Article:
This is the first part of a three-part article about robotics in the cleaning industry.

Visit Kapi’olani Medical Center in Honolulu on any given day and you’re likely to see three robots roaming the halls alongside the patients, staff and visitors. The machines are vacuums and automatic scrubbers that have minds of their own, cleaning the halls and public spaces without the labor of a human. Customized with graphics and effects that make them look and sound like a train, school bus and VW van, the robots have become part of the community.

“They are known islandwide,” says Robert Crawford, general manager at Sodexo and building service contractor for Kapi’olani. “Anyone who’s been to Kapi’olani knows about the bots. You have kids and visitors leaning out the doors like they are waiting for the ice cream truck.”

Robotics are still relatively new in the jan/san industry, and Crawford says he dismissed the machines at first. He thought they were only suitable to wide-open warehouses that could be cleaned at night without staff or public around. After more research, however, he was swayed by the robots’ promised benefits and encouraged the hospital to spend about $120,000 on three TASKI Intellibot machines by Sealed Air Diversey Care.

“If you’re going to your financial people asking for $40,000 to buy a robot, you better have good justification,” he says.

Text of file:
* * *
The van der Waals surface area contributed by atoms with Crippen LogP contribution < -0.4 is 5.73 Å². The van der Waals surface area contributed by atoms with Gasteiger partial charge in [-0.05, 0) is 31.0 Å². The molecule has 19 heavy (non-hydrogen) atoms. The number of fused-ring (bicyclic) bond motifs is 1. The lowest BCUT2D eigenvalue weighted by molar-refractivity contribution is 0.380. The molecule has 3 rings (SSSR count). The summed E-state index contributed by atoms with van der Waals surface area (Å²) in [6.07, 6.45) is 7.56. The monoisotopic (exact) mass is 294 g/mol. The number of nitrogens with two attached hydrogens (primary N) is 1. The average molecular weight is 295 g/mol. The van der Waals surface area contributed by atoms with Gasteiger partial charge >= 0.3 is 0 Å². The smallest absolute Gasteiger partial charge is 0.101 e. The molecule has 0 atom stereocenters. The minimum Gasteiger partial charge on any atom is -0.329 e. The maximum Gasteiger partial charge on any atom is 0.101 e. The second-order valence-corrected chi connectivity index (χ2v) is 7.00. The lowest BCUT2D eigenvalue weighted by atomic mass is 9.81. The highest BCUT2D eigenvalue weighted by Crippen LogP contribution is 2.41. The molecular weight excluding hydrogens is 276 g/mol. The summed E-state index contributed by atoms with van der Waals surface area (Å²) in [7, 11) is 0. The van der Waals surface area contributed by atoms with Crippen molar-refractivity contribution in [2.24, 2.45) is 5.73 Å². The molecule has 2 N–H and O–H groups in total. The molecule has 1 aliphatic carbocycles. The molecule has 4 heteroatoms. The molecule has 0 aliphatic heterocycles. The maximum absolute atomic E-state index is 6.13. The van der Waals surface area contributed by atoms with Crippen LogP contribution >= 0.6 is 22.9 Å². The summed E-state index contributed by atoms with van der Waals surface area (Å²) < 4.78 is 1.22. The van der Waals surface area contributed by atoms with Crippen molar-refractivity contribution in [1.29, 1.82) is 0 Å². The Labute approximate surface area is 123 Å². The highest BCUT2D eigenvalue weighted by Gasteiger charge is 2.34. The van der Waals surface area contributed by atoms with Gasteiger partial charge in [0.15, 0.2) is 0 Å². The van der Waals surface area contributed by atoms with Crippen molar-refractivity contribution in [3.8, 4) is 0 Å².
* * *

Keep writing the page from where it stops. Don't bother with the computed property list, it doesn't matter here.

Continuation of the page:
Topping Crawford’s long list of justifications was improving public perception of cleanliness. This is an important consideration in an industry that’s highly dependent on scores from a series of patient surveys called CAHPS (Consumer Assessment of Healthcare Providers and Systems).

Hospital cleanliness is only one category of the CAHPS, but even small differences in a score can have large ramifications. It’s important that BSCs working in healthcare keep their portion of the CAHPS score high.

“It’s not always about cleanliness but about perception,” says Crawford. “We had to do something to demonstrate it was important to us. Having the public interacting with the robots draws attention to the fact that the floors are being cleaned. It helps us get patients engaged in the cleaning process.”

Patient scores on CAHPS are directly tied to reimbursements from Medicaid, Medicare and insurance companies. Bad scores can cost facilities millions of dollars a month. Even a small upward score change more than pays back the investment in robotic technology.

“The bigger driver for buying the machines was moving the scores,” says Crawford. “You need to keep them in the 90th percentile for maximum reimbursement. Before, they were in the 70s to 80s. Once the robots were introduced, the scores shoot up 5 to 10 percent and have sustained that. That’s money in the bank.”

next page of this article:
The Advantages of Robotic Cleaning